If a picture is worth a thousand words, what is a good story worth?


"A certain man went down from Jerusalem to Jericho, and fell
among thieves, who stripped him of his clothing, wounded him,
and departed, leaving him half dead. By chance a certain priest
came down that road. When he saw him, he passed by on the
other side. Likewise a Levite, when he arrived at the place,
came and looked, and passed by on the other side.

"But a certain Samaritan, as he journeyed, came where he was.
And when he saw him, he had compassion. So he went to him and
bandaged his wounds, pouring on oil and wine; and he set him
on his own animal, brought him to an inn, and took care of him.
On the next day, when he departed, he took out two denarii, gave
them to the innkeeper, and said, 'Take care of him; and whatever
more you spend, when I come again, I will repay you.'

"Which of these three do you think was neighbor to him who fell
among the thieves?" And he said, "He who showed mercy on him."
Then Jesus said, "Go and do likewise." 

                                                     Luke 10:30-37 NKJV, condensed


                            Two Good Samaritans

The elevation of Jerusalem was over 2,000 feet. Jericho was about
20 miles away, below sea level, just north of the Dead Sea. So we can
picture the road as steep in places and with many hairpin turns. That's
where the thieves gathered to wait for an easy target. Jesus picked the
perfect location to stage his story. And our next passage takes place
in Bethany, a town on this very same road.

Jesus was answering the question, "Who is my neighbor?" Or as we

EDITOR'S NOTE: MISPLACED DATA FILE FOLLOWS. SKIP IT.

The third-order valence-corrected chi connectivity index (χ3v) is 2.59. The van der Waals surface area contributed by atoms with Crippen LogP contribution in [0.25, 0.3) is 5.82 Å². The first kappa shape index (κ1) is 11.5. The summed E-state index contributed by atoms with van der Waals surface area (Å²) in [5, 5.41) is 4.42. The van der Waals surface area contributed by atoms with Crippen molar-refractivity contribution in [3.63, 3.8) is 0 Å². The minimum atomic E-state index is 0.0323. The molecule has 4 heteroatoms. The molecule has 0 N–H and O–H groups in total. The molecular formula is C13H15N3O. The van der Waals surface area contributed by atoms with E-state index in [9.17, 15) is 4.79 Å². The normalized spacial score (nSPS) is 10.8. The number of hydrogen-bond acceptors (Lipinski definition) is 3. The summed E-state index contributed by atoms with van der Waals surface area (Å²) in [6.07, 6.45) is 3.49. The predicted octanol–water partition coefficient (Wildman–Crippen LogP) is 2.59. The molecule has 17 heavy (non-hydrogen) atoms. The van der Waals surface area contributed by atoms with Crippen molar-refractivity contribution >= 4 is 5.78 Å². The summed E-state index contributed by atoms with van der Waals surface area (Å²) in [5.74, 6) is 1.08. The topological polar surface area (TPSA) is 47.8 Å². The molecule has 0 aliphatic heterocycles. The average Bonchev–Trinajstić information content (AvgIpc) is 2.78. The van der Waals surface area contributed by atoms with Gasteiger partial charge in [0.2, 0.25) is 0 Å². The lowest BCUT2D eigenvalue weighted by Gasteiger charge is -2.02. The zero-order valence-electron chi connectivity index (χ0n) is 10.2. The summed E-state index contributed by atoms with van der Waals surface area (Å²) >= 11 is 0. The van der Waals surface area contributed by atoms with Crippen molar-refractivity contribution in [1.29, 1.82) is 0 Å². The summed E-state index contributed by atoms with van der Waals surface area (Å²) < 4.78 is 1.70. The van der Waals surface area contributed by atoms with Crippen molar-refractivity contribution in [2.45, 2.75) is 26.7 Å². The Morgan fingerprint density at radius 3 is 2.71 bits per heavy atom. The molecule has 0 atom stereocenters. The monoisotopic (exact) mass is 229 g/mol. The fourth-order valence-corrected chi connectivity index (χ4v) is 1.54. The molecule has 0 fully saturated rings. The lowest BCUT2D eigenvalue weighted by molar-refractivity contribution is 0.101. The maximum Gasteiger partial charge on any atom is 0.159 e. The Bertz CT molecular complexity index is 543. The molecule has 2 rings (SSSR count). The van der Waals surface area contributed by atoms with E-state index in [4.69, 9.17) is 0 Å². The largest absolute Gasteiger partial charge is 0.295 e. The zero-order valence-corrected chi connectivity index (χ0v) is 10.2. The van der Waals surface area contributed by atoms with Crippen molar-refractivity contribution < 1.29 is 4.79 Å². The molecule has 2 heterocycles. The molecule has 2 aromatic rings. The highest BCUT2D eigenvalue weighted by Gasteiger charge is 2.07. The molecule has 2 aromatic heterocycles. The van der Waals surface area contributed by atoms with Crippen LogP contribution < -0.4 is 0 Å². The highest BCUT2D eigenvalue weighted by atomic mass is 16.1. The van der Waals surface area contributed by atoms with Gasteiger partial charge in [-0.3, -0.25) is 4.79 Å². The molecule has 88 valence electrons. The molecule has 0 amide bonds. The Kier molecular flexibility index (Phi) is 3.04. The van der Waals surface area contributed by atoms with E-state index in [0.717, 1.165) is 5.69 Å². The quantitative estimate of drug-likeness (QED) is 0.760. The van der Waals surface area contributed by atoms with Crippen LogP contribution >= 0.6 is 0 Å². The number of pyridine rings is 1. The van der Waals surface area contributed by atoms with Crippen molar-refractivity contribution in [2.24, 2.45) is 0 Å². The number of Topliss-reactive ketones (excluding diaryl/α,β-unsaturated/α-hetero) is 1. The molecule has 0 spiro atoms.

might put it, "Who do I have to be nice to?" Jesus could have responded
with one word, but instead chose to tell this story. A traveler was
attacked by thieves. Now that's believable; many of us have also been
robbed. We know how to hide our cash, stash our valuables out of sight,
and keep everything under lock and key. But this man was ill-fated;
thieves stripped him clean, beat him up and left him lying on the road,
floating in and out of consciousness.

Luckily a priest from Jerusalem came by. Surely this man of God will
help the wretched wayfarer. But no, the priest barely looked at the fallen
man! Instead he moved to the other side of the road, as far away as
possible, and passed on by. Soon a Levite approached, one of those
people who works at the Temple doing everything from taking out the
trash to singing in the choir. The Levite also saw the wounded man.
He stopped to look at the poor guy and assessed his condition. Then
he, too, went on without giving any aid or comfort!

Oh-oh. Look who's coming now. There's a scumbag Samaritan
strutting around the corner like he owns the world. Never trust one like
that; there's an eerie look in his eyes. Don't know where he got those
expensive threads. Probably never had an honest job in his life. Those
Samaritans talk so dumb, you can't even understand them. He's got
girlie pictures sticking out of his pocket and enough wine strapped on
his jackass to satisfy a mob. Hope he passes quickly, wouldn't want
his shadow casting a bad omen over the helpless man.

Oh-no. He's slowing down. He's stopping to look. He's bending over
the man. Probably gonna' slit his throat. What's he doing? He's getting
a bag off his donkey and pulling out supplies. Making like he's a doctor
or something. Who does he think he is! A lot of nerve he has, touching
that decent fellow!

We know the rest of the story. The hated foreigner compassionately
applied first-aid, then took the unfortunate traveler to an inn. But he still
wasn't done. He paid in advance for additional care and asked the
innkeeper to provide whatever the man needed! And if more expenses
were necessary, the Samaritan would cover it the next time he came
through! That's how this character became known throughout the
world as the Good Samaritan.

There are three potential heroes in Jesus' story: a priest, a Levite and